This may sound irrational in connection with a nonagenarian who has been in power for nearly four decades, but what it does is that it only stalls transition planning further.
Transitions the world over are often messy affairs, but this one has the potential to spin out of control and plunge an already unstable country further into chaos.
It seems quite likely that the Zanu PF power struggle could even turn bloody, as the stakes are high and the contenders will stop at nothing to secure keys to State House.
The optimistic view is that Mugabe, on his last lap, will finally think of his legacy, provide direction, divide the spoils and leave with the party in harmony.
But there has been no sign at all that Mugabe is preparing to step aside or that he is keen to salvage his place in history by guiding a smooth transition.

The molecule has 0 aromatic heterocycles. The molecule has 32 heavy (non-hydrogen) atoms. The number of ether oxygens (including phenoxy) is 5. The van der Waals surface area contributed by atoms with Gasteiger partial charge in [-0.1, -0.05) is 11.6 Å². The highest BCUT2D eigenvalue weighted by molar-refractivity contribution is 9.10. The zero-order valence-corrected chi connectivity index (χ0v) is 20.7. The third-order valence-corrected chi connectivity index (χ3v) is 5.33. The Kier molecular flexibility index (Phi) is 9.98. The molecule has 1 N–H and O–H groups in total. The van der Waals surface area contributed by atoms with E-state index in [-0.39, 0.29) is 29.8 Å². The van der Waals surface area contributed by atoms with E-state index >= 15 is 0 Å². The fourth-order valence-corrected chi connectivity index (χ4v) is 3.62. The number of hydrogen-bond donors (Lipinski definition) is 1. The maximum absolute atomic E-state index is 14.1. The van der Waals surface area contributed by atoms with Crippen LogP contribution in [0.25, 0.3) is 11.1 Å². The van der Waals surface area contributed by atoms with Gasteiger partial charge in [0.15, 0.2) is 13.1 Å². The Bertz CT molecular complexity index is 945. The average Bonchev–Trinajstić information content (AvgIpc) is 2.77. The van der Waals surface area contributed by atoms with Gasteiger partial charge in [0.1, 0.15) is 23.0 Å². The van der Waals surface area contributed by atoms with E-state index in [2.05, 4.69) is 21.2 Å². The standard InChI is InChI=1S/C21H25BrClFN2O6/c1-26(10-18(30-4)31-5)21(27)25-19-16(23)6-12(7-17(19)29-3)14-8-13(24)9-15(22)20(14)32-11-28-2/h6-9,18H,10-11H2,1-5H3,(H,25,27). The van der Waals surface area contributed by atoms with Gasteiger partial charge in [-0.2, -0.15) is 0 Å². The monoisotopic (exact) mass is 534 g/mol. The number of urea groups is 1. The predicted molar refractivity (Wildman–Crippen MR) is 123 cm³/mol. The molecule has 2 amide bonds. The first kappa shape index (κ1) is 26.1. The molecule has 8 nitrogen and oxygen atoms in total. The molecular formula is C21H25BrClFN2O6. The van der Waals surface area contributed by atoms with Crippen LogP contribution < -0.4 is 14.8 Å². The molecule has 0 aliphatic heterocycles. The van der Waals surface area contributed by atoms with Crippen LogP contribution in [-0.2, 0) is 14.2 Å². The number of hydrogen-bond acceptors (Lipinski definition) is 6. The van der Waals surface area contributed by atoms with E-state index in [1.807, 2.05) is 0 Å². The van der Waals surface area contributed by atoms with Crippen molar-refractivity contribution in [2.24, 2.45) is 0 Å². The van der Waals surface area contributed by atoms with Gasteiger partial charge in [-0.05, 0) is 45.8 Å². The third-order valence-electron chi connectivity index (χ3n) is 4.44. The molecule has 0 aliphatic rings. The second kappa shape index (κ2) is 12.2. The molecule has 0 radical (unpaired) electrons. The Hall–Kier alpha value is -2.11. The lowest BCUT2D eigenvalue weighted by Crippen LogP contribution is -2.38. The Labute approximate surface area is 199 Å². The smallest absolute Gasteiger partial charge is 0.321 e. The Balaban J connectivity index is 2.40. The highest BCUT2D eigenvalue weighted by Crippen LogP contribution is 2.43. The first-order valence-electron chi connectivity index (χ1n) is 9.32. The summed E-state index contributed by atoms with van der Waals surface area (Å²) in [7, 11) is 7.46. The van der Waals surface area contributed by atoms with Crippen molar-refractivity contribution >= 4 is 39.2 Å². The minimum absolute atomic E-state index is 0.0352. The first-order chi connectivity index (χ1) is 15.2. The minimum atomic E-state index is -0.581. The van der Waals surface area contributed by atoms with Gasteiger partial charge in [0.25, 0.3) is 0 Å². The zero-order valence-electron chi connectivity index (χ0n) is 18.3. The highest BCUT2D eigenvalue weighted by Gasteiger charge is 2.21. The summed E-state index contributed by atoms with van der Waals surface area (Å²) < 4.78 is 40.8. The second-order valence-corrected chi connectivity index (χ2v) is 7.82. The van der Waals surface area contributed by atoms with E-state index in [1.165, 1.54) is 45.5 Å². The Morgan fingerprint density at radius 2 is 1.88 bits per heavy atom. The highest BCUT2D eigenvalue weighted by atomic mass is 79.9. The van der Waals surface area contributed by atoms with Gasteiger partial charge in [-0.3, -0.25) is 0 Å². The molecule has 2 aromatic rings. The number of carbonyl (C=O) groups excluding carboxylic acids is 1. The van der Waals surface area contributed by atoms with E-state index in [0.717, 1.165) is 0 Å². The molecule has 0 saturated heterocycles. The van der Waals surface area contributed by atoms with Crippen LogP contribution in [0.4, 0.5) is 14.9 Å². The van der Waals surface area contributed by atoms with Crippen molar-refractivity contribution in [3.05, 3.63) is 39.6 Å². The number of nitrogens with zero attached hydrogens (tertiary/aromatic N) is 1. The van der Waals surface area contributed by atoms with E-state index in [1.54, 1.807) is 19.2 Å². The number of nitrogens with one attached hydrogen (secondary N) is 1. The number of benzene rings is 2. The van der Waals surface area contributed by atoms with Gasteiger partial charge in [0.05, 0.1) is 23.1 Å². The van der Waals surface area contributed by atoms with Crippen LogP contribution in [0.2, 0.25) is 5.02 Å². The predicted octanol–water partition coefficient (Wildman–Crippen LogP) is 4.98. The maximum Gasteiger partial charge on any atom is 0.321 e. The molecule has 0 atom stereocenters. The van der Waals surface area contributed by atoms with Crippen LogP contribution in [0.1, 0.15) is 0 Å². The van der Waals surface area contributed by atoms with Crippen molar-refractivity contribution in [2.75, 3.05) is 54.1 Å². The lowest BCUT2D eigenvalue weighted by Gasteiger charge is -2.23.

The clear message from him and those around him has always been that he is going nowhere. Politics in Zimbabwe over the past 35 years has been about Mugabe and it appears it will remain so till he bows out.
He has executed a complex — and very effective — strategy of divide and rule over the past three and a half decades. His Machiavellian approach began with the ploy in the early 1980s to pit Matabeleland against the whole nation to vanquish the former opposition Zapu and its leader Joshua Nkomo. Matabeleland was Nkomo’s home region and power base.
When he was done there, he came for the trade unions and civil society before turning against the media. After that it was the turn of white commercial farmers to experience his wrath.
His systematic repression of opposition parties and their supporters inflicted a fatal blow to democracy.
And, with all vanquished, he turned on his own party, rooting out those that dared challenge him. He remains the only one standing and appears to still have a fight in him.
The list of those Mugabe has dispatched is impressive. He has seen off Zimbabwe’s who’s who in politics including liberation struggle luminaries such as Nkomo, Ndabaningi Sithole, Edgar Tekere, Edison Zvobgo, Enos Nkala, Maurice Nyagumbo and Solomon Mujuru — who are all late.